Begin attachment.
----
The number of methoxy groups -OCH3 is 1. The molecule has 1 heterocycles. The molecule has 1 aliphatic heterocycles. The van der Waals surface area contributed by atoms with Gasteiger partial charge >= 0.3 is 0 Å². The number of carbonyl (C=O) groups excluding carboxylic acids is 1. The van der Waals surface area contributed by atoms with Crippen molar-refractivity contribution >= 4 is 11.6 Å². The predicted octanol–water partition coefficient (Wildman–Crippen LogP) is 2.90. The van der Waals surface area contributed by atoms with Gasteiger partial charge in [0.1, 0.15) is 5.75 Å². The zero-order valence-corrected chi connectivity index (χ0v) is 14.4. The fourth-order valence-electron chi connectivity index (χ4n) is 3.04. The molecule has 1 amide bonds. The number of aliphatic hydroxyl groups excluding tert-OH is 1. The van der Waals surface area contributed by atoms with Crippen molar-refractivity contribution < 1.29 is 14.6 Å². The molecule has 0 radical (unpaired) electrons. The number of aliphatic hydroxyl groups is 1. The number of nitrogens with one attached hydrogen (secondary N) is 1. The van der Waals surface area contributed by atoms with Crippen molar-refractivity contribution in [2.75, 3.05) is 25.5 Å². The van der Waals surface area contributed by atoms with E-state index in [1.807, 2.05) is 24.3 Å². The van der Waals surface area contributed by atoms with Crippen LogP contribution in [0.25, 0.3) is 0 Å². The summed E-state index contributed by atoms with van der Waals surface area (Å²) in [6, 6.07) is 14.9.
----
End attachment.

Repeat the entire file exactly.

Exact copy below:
The number of methoxy groups -OCH3 is 1. The molecule has 1 heterocycles. The molecule has 1 aliphatic heterocycles. The van der Waals surface area contributed by atoms with Gasteiger partial charge >= 0.3 is 0 Å². The number of carbonyl (C=O) groups excluding carboxylic acids is 1. The van der Waals surface area contributed by atoms with Crippen molar-refractivity contribution >= 4 is 11.6 Å². The predicted octanol–water partition coefficient (Wildman–Crippen LogP) is 2.90. The van der Waals surface area contributed by atoms with Gasteiger partial charge in [0.1, 0.15) is 5.75 Å². The zero-order valence-corrected chi connectivity index (χ0v) is 14.4. The fourth-order valence-electron chi connectivity index (χ4n) is 3.04. The molecule has 1 amide bonds. The number of aliphatic hydroxyl groups excluding tert-OH is 1. The van der Waals surface area contributed by atoms with Crippen molar-refractivity contribution < 1.29 is 14.6 Å². The molecule has 0 radical (unpaired) electrons. The number of aliphatic hydroxyl groups is 1. The number of nitrogens with one attached hydrogen (secondary N) is 1. The van der Waals surface area contributed by atoms with Crippen molar-refractivity contribution in [2.75, 3.05) is 25.5 Å². The van der Waals surface area contributed by atoms with E-state index in [1.807, 2.05) is 24.3 Å². The van der Waals surface area contributed by atoms with Crippen LogP contribution in [0.25, 0.3) is 0 Å². The summed E-state index contributed by atoms with van der Waals surface area (Å²) in [6, 6.07) is 14.9.